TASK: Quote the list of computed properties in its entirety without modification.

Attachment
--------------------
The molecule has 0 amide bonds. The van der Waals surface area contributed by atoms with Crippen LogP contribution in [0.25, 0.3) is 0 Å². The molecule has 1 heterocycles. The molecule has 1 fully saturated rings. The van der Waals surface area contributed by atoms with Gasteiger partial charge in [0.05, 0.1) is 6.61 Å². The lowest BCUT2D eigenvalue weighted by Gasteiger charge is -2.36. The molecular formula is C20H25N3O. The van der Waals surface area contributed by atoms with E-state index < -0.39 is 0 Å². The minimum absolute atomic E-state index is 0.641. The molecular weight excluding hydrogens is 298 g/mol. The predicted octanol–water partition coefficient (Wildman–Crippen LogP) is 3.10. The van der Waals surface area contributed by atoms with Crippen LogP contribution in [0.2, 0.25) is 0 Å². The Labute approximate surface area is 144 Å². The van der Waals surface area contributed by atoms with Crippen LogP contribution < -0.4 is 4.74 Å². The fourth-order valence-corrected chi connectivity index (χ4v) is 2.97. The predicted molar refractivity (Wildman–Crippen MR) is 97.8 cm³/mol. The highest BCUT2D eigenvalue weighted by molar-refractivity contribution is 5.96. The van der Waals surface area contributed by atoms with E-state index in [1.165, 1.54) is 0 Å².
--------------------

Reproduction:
The molecule has 0 amide bonds. The van der Waals surface area contributed by atoms with Crippen LogP contribution in [0.25, 0.3) is 0 Å². The molecule has 1 heterocycles. The molecule has 1 fully saturated rings. The van der Waals surface area contributed by atoms with Gasteiger partial charge in [0.05, 0.1) is 6.61 Å². The lowest BCUT2D eigenvalue weighted by Gasteiger charge is -2.36. The molecular formula is C20H25N3O. The van der Waals surface area contributed by atoms with E-state index < -0.39 is 0 Å². The minimum absolute atomic E-state index is 0.641. The molecular weight excluding hydrogens is 298 g/mol. The predicted octanol–water partition coefficient (Wildman–Crippen LogP) is 3.10. The van der Waals surface area contributed by atoms with Crippen LogP contribution in [0.2, 0.25) is 0 Å². The Labute approximate surface area is 144 Å². The van der Waals surface area contributed by atoms with Crippen LogP contribution < -0.4 is 4.74 Å². The fourth-order valence-corrected chi connectivity index (χ4v) is 2.97. The predicted molar refractivity (Wildman–Crippen MR) is 97.8 cm³/mol. The highest BCUT2D eigenvalue weighted by molar-refractivity contribution is 5.96. The van der Waals surface area contributed by atoms with E-state index in [1.165, 1.54) is 0 Å².